Umpire deaf to appeal for abuse

Inside lines

The Commission for Racial Equality are investigating allegations that cricket officials in West Yorkshire have failed to take seriously the racial abuse of a black player. It follows an incident in the Bradford Cricket League involving Tony Bowry, who plays for Lightcliffe and is a cricket development officer with the Yorkshire Cricket Board. It is claimed that Bowry, who is black, was abused while he was at the crease in a game between Lightcliffe and Idle. His team-mates, including the captain, Bob Furness, a policeman, say the umpire took no action, but Furness, who confronted the official after the game, was banned for a month by the League after his protest. Now Lightcliffe, who claim nothing has been done by the League either about the alleged abuse or their complaint, have passed the matter to the CRE, who are investigating. The League say they have not taken up the matter because there was no report from the umpire. But their president, Albert Smith, claims there is no racism in the League. "Every

The Commission for Racial Equality are investigating allegations that cricket officials in West Yorkshire have failed to take seriously the racial abuse of a black player. It follows an incident in the Bradford Cricket League involving Tony Bowry, who plays for Lightcliffe and is a cricket development officer with the Yorkshire Cricket Board. It is claimed that Bowry, who is black, was abused while he was at the crease in a game between Lightcliffe and Idle. His team-mates, including the captain, Bob Furness, a policeman, say the umpire took no action, but Furness, who confronted the official after the game, was banned for a month by the League after his protest. Now Lightcliffe, who claim nothing has been done by the League either about the alleged abuse or their complaint, have passed the matter to the CRE, who are investigating. The League say they have not taken up the matter because there was no report from the umpire. But their president, Albert Smith, claims there is no racism in the League. "Every club have coloured players. One club have all coloured players. It's so easy to jump on the racist question. It happens both ways, you know, you get coloureds doing it." Chris Hassall, the chief executive of Yorkshire County Cricket Club, who is also secretary of the Yorkshire Cricket Board, says the Board are concerned about the incident. He describes Bowry as a "very mild-mannered guy who was deeply upset by the words alleged to have been used against him". He says it is up to the umpires to report all incidents involving racist abuse. "We can't tolerate this sort of thing, it is appalling." Quite.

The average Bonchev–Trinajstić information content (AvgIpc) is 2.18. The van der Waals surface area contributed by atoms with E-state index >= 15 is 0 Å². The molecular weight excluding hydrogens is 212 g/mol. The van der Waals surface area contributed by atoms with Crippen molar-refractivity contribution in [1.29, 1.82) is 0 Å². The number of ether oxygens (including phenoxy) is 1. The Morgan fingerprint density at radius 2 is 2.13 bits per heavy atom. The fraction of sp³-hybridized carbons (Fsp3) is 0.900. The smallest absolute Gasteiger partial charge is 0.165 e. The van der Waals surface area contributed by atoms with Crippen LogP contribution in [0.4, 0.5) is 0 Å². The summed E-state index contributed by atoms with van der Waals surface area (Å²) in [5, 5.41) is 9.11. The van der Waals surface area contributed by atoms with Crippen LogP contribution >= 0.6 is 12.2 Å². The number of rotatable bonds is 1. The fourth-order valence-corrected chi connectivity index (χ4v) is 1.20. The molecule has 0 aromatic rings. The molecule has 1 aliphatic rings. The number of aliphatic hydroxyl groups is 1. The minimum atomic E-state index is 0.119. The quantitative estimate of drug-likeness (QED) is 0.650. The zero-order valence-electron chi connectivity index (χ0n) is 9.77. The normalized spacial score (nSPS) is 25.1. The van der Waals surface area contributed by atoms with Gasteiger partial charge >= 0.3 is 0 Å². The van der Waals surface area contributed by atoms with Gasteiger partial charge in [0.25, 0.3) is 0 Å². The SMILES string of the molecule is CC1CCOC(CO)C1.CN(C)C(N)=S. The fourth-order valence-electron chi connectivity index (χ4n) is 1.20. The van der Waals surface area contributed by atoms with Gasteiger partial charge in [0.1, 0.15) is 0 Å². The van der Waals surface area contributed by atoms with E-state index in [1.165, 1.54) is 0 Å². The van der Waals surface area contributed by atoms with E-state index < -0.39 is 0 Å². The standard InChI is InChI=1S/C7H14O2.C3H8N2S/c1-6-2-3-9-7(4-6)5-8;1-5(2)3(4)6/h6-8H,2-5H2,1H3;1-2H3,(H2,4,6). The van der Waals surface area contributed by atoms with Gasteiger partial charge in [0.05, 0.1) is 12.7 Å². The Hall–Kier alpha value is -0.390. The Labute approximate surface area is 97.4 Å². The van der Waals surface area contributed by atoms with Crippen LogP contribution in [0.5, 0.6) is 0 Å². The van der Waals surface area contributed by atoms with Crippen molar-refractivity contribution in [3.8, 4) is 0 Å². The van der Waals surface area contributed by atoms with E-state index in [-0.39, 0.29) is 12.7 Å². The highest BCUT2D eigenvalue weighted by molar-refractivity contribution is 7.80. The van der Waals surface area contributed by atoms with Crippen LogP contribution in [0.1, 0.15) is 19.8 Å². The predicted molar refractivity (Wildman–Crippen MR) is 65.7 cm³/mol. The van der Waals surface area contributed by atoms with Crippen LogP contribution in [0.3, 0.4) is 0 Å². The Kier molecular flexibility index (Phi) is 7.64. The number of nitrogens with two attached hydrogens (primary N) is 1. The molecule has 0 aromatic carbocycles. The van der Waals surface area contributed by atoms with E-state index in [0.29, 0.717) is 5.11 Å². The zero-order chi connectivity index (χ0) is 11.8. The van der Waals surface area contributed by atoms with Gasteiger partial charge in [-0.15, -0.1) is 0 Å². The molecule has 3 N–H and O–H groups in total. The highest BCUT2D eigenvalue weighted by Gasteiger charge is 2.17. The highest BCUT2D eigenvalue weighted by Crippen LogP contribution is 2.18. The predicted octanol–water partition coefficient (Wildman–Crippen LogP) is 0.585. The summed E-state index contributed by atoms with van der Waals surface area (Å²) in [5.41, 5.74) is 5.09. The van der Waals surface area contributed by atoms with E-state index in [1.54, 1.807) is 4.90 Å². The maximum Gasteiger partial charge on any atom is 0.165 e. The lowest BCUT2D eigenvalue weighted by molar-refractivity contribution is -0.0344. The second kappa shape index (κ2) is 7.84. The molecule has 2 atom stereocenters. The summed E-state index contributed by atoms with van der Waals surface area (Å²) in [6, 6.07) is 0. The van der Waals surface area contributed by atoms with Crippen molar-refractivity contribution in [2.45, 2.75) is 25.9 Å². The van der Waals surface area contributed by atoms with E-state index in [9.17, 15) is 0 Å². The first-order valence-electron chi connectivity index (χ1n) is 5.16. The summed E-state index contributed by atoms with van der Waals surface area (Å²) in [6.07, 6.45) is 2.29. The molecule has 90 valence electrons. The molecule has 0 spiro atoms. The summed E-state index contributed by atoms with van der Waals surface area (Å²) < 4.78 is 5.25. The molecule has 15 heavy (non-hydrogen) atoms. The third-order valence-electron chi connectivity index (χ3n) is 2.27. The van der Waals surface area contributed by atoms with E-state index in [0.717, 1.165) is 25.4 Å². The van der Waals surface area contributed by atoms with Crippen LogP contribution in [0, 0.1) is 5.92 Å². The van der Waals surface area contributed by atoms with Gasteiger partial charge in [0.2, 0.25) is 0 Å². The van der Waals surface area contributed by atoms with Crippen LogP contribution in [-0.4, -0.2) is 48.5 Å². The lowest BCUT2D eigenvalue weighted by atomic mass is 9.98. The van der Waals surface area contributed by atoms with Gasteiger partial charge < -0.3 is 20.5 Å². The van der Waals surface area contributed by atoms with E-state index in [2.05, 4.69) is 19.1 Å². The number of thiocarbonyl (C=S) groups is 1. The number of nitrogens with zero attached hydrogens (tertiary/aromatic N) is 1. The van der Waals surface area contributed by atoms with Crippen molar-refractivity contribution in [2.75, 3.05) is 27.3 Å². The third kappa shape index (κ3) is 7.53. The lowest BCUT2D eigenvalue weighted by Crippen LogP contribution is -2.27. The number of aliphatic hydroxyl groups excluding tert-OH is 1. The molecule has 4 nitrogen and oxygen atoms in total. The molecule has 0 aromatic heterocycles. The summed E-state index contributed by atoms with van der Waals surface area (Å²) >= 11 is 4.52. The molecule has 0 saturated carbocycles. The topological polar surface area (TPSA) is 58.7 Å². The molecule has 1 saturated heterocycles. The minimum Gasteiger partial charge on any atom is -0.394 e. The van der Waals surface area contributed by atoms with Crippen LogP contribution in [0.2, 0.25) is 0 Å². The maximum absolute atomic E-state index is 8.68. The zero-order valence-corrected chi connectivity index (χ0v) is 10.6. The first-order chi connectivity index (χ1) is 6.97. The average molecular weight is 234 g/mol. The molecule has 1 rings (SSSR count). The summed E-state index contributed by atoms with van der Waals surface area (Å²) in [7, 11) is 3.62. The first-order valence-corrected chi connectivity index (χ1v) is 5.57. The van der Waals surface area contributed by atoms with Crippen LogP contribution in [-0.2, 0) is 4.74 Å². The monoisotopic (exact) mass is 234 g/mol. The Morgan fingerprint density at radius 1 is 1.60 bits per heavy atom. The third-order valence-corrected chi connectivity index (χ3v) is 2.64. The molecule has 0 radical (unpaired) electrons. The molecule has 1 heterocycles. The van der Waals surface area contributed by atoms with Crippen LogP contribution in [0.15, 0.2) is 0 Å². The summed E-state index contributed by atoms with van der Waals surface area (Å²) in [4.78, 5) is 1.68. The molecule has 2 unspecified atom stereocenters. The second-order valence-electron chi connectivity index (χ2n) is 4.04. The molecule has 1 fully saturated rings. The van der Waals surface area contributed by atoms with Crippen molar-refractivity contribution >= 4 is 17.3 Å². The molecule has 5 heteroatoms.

Finger-flicking good in France

Our leftfielders continue to put their best feet forward. Practitioners of the various sporting eccentricities featured in these pages, from lawnmower racing to unicycling, have a habit of going on to greater things. Now we have news of another commendable achievement, this time from the wonderful world of sand marbles. Remember Jamie Lee Whitehouse, the little lad from Wolverhampton who won the British Championship on the Isle of Wight in June? Well, competing with the big boys, and girls, at the World Final in Royan, France, last week, he flicked his way to fourth place. Xavier Michelet, a 29-year-old truck driver from Le Mans, won the Mondial Billes Championship but, doubtless to Jamie's chagrin, the runner-up was an 11-year-old Belgian girl, Maxime Fourndeau, with a 15-year-old Bulgarian, Milen Dimitrov, third. Heats for next year's finals will be held at local shopping centres here in October. Roll up, as they say.